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Marital rape: an indignity to women

  • IASbaba
  • August 31, 2021
  • 0
UPSC Articles
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WOMEN ISSUES/ GOVERNANCE

  • GS-1: Issues relating to Women
  • GS-2: Government policies and interventions for development in various sectors and issues arising out of their design and implementation

Marital rape: an indignity to women

Context: Based on the allegations of wife, charges were framed on husband by a trial court under 

  • Section 376 (rape), 
  • Section 377 (carnal intercourse against the order of nature) 
  • Section 498A (cruelty towards wife by husband or his relatives) of the Indian Penal Code (IPC). 

The Chhattisgarh High Court upheld charges under Sections 498A and 377 but discharged the husband under Section 376 

  • Reason: Exception 2 to Section 375 (the definition of rape), sexual intercourse by a man with his own wife (provided she is over the age of 18) would not amount to the offence of rape. 

Issues

  1. Inconsistent provisions
    • Other sexual offences make no such exemption for marriage.
    • Thus, a husband may be tried for offences such as sexual harassment, molestation, voyeurism, and forcible disrobing in the same way as any other man.
    • A husband may be charged and tried for non-consensual penetrative sexual interactions other than penile-vaginal penetration with his wife under Section 377 (before Navtej Singh Johar v. Union of India, 2018, consent was not relevant to Section 377, but it is now).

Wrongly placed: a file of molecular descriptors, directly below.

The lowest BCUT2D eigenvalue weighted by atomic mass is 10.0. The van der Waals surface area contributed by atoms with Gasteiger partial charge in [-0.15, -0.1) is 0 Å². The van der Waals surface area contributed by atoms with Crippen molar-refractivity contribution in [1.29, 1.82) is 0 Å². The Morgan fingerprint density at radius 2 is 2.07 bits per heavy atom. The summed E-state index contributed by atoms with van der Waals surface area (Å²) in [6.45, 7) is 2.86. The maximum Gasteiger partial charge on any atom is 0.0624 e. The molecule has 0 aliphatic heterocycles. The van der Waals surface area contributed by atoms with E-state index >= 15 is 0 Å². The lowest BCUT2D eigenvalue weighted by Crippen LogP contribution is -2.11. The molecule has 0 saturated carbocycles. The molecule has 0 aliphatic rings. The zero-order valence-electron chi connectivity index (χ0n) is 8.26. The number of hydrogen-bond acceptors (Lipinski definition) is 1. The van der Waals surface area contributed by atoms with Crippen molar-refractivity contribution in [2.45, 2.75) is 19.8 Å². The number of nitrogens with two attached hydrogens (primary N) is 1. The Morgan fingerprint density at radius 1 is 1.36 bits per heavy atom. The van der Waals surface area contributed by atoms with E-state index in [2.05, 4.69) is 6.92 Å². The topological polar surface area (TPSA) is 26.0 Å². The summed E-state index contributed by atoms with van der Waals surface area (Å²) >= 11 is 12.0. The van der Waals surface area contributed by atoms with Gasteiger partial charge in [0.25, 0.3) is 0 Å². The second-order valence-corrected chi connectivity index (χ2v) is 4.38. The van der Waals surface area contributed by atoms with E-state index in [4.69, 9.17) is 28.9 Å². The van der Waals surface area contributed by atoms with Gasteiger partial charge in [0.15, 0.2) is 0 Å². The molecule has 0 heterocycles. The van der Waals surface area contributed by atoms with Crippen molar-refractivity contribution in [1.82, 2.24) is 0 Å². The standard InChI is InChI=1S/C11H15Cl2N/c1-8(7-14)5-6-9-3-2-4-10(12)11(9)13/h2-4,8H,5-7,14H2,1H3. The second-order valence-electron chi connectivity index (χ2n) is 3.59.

1. Patriarchal beliefs
    • The marital rape exception is an insult to the constitutional goals of individual autonomy, dignity and of gender equality enshrined in fundamental rights such as Article 21 (the right to life) and Article 14 (the right to equality).
    • Non recognition of marital rape means that women’s husband is her sexual master and his right to rape her is legally protected.
    • Presently, marriage signifies perpetual sexual consent by women. This reinforces Patriarchal belief and violates individual autonomy of woman.
    • In Joseph Shine v. Union of India (2018), SC held that the offence of adultery was unconstitutional because it was founded on the principle that a woman is her husband’s property after marriage. Similar principle is not applied while recognising marital rape.

Arguments for providing exemption to marital rape

  • Recognising it destroy the institution of marriage. This was the government’s defence in Independent Thought v. Union of India (2017)
  • Since marriage is a sexual relationship, determining the validity of marital rape allegations would be difficult. 

Conclusion

In 2017, the Supreme Court, in Independent Thought, said that husbands who raped their minor wives could no longer hide behind exemptions provided in Section 375 of IPC. It is high time adult women are afforded the same protection and dignity in marriage.

Connecting the dots:

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